I’m sure all of Malvern is more than familiar with Scantron. The process expedites grading for teachers and consequently the time it takes for students to see their scores. But what if we applied the same concept to essays instead of multiple choice? One result would be a software program produced by EdX, a nonprofit enterprise founded by Harvard and MIT. EdEx was previously used to offer online courses but will soon offer an “Artificial Intelligence” grading service free to institutions and universities.
The software first requires professors to grade 100 essays or essay questions. The system then produces a guideline from the information by which each student’s paper is then graded. The calibrated software instantly sends back a score and allows the student to correct his or her errors. Proponents of the software say that this method of grading turns the grading into a game, encouraging the students to resubmit work to boost their grade.
Opponents of the grading system argue that the system trivializes the essay writing process, straying away from the usual process that includes writing a “good” essay in the sense that not only the information, but the way its presented earns you the grade. I’d have to say that I’m on the side of the opposition for this very reason. What would happen if you put Shakespeare’s Sonnets into the program? I think that persuasion and suave when writing an essay is as important as the material itself.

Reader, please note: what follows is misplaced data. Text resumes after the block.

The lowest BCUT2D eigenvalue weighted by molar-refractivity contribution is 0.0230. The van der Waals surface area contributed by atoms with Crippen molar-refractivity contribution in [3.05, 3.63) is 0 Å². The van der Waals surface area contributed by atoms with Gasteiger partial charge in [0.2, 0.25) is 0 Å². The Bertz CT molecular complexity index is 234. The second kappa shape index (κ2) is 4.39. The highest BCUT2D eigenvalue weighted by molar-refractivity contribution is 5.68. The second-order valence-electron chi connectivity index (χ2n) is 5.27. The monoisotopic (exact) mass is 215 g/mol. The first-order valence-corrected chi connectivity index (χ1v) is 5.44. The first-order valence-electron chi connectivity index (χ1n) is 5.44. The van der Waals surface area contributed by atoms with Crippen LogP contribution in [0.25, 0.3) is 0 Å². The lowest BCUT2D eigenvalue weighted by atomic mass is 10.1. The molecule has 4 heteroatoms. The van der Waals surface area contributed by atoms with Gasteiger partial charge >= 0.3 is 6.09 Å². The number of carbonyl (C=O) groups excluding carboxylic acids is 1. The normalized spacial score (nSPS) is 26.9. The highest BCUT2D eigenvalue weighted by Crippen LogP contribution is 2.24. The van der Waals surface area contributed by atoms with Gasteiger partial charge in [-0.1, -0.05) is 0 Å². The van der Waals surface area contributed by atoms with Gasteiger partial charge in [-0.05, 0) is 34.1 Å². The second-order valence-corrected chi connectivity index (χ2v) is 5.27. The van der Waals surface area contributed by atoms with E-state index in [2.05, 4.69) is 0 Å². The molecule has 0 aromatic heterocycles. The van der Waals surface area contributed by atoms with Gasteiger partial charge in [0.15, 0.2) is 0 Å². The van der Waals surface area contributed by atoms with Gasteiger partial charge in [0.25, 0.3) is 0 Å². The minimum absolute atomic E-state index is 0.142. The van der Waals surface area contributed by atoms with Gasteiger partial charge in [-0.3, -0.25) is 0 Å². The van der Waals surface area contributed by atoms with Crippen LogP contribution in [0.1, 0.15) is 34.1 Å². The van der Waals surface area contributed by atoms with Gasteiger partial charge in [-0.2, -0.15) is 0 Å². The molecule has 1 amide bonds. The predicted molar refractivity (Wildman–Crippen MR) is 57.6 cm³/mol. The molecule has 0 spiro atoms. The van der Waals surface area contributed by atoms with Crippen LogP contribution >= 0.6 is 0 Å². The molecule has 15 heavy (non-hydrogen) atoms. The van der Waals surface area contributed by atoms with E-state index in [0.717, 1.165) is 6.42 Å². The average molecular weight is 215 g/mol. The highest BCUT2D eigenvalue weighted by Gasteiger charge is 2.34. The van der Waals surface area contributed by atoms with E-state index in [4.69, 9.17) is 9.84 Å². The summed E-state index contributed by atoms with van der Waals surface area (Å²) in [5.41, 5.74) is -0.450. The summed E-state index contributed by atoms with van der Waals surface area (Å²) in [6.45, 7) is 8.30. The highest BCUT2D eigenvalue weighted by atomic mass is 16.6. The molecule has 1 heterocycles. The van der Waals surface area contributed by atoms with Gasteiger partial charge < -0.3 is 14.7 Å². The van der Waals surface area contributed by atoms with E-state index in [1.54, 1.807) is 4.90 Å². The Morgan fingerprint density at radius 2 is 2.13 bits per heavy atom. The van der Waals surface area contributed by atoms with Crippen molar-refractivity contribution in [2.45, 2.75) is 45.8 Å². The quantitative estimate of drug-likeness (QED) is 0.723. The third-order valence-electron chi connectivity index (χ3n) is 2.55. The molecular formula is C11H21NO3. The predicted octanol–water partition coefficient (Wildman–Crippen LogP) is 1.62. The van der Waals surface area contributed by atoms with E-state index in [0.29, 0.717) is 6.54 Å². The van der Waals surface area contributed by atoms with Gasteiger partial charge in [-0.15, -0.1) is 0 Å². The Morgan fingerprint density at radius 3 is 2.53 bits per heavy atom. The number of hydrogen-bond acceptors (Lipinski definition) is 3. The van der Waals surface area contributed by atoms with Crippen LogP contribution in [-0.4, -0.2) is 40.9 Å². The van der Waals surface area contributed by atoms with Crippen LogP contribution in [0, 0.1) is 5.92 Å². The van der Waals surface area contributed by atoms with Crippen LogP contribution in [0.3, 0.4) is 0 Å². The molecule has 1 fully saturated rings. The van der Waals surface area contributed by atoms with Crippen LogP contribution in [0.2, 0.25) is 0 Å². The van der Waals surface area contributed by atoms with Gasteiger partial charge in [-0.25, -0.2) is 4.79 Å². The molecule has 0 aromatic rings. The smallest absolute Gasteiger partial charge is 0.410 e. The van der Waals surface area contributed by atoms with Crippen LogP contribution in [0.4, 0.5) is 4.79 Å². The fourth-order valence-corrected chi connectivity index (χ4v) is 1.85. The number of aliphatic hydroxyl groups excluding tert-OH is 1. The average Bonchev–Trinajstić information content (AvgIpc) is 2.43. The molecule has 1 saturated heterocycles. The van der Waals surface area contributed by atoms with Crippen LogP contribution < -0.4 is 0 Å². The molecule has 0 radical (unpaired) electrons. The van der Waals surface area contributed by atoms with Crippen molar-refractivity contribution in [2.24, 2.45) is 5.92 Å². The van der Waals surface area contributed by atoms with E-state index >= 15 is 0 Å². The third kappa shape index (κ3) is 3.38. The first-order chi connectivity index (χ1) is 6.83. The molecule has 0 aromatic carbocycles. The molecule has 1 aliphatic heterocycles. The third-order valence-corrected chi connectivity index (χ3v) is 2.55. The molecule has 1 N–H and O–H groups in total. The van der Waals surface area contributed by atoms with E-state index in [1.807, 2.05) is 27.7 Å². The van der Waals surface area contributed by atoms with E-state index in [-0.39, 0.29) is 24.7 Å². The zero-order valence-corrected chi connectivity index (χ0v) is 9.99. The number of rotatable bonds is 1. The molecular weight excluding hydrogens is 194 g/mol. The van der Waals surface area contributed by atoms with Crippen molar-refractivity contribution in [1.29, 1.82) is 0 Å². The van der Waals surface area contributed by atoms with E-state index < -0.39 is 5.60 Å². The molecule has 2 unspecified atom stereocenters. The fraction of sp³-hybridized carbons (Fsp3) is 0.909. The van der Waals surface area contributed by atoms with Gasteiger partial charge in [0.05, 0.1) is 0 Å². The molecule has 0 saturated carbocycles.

However, there are some good reasons that programs like EdX are gaining traction. This is a computer, not a person. We, as students, should be able to write the “perfect essay” in EdX’s computerized eyes – as well as Mr. Roper’s sharp, critical eyes – every time, right? One of the program’s biggest supporting arguments is that it tries to help students think critically and to strive for continuous improvement. A teacher might take two weeks to grade a stack of essays. EdX can offer immediate feedback – and an impetus for immediate improvement.
The ability to have an essay scored instantaneously might be an awesome tool for teachers to have in their arsenal (alongside the scantron, bluebook, and Mr. Roper’s speech rubric.) Second chances and opportunities to improve a grade are likewise are not usually met with disdain by high school students. So when it comes to essay grading, programs like EdX might have a shot. With some tweaking and addressing its weaknesses, we just might encounter EdX in our college future. As for high school – who can predict?